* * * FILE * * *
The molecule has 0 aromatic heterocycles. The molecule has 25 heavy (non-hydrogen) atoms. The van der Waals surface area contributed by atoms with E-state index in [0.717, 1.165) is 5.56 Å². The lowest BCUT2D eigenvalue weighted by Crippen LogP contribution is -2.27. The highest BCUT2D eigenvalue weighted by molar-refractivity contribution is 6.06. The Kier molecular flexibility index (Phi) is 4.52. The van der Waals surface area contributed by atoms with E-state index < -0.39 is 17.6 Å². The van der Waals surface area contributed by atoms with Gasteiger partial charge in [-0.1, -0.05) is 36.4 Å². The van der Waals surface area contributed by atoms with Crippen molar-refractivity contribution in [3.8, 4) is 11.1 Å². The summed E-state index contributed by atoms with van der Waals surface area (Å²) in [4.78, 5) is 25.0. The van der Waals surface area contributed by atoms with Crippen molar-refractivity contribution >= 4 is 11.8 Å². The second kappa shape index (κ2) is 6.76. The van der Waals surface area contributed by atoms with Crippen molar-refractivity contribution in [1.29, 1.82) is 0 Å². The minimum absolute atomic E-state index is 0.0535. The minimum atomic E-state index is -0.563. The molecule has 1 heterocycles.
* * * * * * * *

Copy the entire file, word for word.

The molecule has 0 aromatic heterocycles. The molecule has 25 heavy (non-hydrogen) atoms. The van der Waals surface area contributed by atoms with E-state index in [0.717, 1.165) is 5.56 Å². The lowest BCUT2D eigenvalue weighted by Crippen LogP contribution is -2.27. The highest BCUT2D eigenvalue weighted by molar-refractivity contribution is 6.06. The Kier molecular flexibility index (Phi) is 4.52. The van der Waals surface area contributed by atoms with E-state index < -0.39 is 17.6 Å². The van der Waals surface area contributed by atoms with Gasteiger partial charge in [-0.1, -0.05) is 36.4 Å². The van der Waals surface area contributed by atoms with Crippen molar-refractivity contribution in [3.8, 4) is 11.1 Å². The summed E-state index contributed by atoms with van der Waals surface area (Å²) in [4.78, 5) is 25.0. The van der Waals surface area contributed by atoms with Crippen molar-refractivity contribution >= 4 is 11.8 Å². The second kappa shape index (κ2) is 6.76. The van der Waals surface area contributed by atoms with Crippen molar-refractivity contribution in [1.29, 1.82) is 0 Å². The minimum absolute atomic E-state index is 0.0535. The minimum atomic E-state index is -0.563. The molecule has 1 heterocycles.